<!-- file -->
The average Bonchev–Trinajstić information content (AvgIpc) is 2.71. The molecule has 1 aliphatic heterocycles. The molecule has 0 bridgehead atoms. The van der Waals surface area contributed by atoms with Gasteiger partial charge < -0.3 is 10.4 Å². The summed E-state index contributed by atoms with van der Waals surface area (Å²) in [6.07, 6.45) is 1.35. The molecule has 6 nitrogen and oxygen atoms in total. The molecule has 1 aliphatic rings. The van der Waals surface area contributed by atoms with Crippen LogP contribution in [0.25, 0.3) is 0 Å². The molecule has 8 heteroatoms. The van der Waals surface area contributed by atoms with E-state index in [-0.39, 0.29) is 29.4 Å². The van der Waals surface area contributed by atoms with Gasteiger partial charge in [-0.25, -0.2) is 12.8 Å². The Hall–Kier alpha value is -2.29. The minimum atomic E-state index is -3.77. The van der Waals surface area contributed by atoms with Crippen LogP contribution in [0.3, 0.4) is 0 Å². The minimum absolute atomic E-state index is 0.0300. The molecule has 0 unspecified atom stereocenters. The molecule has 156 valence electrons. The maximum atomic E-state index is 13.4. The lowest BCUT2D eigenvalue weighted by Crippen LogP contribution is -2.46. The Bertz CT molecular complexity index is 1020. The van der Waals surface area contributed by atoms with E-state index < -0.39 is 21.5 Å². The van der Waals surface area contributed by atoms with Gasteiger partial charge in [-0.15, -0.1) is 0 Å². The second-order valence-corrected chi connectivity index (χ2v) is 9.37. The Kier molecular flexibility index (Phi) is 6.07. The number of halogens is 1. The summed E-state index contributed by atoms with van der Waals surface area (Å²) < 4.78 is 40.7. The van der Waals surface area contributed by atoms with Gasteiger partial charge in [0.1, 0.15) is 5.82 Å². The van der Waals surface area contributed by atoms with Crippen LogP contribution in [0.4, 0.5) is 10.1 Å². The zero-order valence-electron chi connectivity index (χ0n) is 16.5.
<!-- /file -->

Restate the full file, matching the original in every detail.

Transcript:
The average Bonchev–Trinajstić information content (AvgIpc) is 2.71. The molecule has 1 aliphatic heterocycles. The molecule has 0 bridgehead atoms. The van der Waals surface area contributed by atoms with Gasteiger partial charge < -0.3 is 10.4 Å². The summed E-state index contributed by atoms with van der Waals surface area (Å²) in [6.07, 6.45) is 1.35. The molecule has 6 nitrogen and oxygen atoms in total. The molecule has 1 aliphatic rings. The van der Waals surface area contributed by atoms with Crippen LogP contribution in [0.25, 0.3) is 0 Å². The molecule has 8 heteroatoms. The van der Waals surface area contributed by atoms with E-state index in [-0.39, 0.29) is 29.4 Å². The van der Waals surface area contributed by atoms with Gasteiger partial charge in [-0.25, -0.2) is 12.8 Å². The Hall–Kier alpha value is -2.29. The minimum atomic E-state index is -3.77. The van der Waals surface area contributed by atoms with Crippen LogP contribution in [0.3, 0.4) is 0 Å². The minimum absolute atomic E-state index is 0.0300. The molecule has 0 unspecified atom stereocenters. The molecule has 156 valence electrons. The maximum atomic E-state index is 13.4. The lowest BCUT2D eigenvalue weighted by Crippen LogP contribution is -2.46. The Bertz CT molecular complexity index is 1020. The van der Waals surface area contributed by atoms with E-state index < -0.39 is 21.5 Å². The van der Waals surface area contributed by atoms with Gasteiger partial charge in [-0.15, -0.1) is 0 Å². The second-order valence-corrected chi connectivity index (χ2v) is 9.37. The Kier molecular flexibility index (Phi) is 6.07. The number of halogens is 1. The summed E-state index contributed by atoms with van der Waals surface area (Å²) < 4.78 is 40.7. The van der Waals surface area contributed by atoms with Gasteiger partial charge in [0.1, 0.15) is 5.82 Å². The van der Waals surface area contributed by atoms with Crippen LogP contribution in [0.4, 0.5) is 10.1 Å². The zero-order valence-electron chi connectivity index (χ0n) is 16.5.